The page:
Wednesday, November 26, 2008

'I Climb the Rainbow Through the Rain'. George Matheson -XII

Crown Court Church of Scotland, Covent Garden, London, is the oldest Church of Scotland congregation in the English capital. Its most famous minister was Rev. John Cumming (1832-79), who was famous (perhaps infamous) for his sermons on the Book of Revelation and other prophetic passages of the Bible. His death in 1879 left the church anxious to acquire a similarly noted and gifted pastor. So they approached George Matheson, urging on him the advantages of a pastorate in the capital of the British Empire. It would be quite a change from Innellan. The whole congregation in London made the call, but Matheson declined it. it was said that one of the reasons for this was that Matheson wanted freedom to exchange pulpits with other London ministers of other denominations, and the Church at Crown Court (building pictured) had not agreed to this condition. But there were other reasons as well. Away in his remote seaside parish, Matheson could study in quiet. He was still unsure of exactly what he believed, and on one occasion, after he had given a sermon on misssions, he was urged to go to India, only to answer that he was afraid that he would himself be converted to Hiduism if he went! He would remain in Innellan for another six years before being transferred to another capital city.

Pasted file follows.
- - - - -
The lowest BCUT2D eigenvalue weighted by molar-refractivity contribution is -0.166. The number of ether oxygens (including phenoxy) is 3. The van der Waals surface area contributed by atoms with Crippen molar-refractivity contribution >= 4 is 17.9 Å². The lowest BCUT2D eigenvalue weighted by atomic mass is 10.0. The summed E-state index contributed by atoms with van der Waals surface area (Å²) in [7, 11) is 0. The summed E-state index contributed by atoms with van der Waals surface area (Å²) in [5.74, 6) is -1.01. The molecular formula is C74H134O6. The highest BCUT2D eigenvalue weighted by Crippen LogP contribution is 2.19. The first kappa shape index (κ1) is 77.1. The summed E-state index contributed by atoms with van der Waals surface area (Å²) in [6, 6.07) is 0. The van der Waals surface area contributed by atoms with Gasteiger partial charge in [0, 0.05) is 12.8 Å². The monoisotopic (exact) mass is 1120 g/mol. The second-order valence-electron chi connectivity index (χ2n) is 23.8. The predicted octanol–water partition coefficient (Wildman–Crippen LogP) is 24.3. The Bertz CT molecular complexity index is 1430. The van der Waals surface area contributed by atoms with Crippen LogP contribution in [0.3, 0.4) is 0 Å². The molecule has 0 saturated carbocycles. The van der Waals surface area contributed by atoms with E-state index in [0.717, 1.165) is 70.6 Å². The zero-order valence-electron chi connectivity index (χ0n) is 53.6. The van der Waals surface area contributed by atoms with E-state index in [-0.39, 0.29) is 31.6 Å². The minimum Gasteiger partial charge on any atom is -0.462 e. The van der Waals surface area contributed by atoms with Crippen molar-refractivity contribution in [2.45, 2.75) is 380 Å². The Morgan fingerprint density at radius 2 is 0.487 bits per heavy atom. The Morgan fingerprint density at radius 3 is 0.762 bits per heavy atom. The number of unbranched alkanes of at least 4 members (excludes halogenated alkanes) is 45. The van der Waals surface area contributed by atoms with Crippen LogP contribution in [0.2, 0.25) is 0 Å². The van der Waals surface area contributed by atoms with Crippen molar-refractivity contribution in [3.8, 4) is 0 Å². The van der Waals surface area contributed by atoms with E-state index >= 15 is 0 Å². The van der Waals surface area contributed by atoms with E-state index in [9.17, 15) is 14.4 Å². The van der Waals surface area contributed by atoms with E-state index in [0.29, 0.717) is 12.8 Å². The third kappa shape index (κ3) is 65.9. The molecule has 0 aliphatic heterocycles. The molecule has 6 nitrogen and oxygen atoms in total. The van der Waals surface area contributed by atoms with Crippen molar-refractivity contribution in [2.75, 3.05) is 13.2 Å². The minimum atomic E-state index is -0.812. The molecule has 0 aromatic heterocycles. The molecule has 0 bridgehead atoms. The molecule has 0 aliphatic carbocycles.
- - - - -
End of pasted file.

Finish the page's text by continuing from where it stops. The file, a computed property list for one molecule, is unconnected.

So Matheson's name was to be kept before the public in articles in magazines such as The Expositor, rather than in a metropolitan pulpit. His study at Innellan became almost a factory of articles, and his secretaries, necessary since Matheson had to dictate his works, worked hard. Some of his work in the period was the sort of 'apologetics' that was produced by Hegelians, reductionist attempts to make the Bible square with Hegel and other late Victorian philosophers. Practically he put the Philosophers above the Bible, and not the other way around.

Matheson was not an anti-supernaturalist at any time. He clung to the idea of immortality, and looked forward to the day that he would see 'the King in His Glory', and would be blind no longer. It was this that would allow him, as he matured and regained faith, to come back to the Bible in the end.

In 1880 he was chosen to give the Baird Lecture for 1881. God willing, next time we shall deal with this and see how he began to write on other matters.



Blogger Jonathan Hunt said...

This story gives such colour to 'O love that wilt not let me go'!

1:12 pm  

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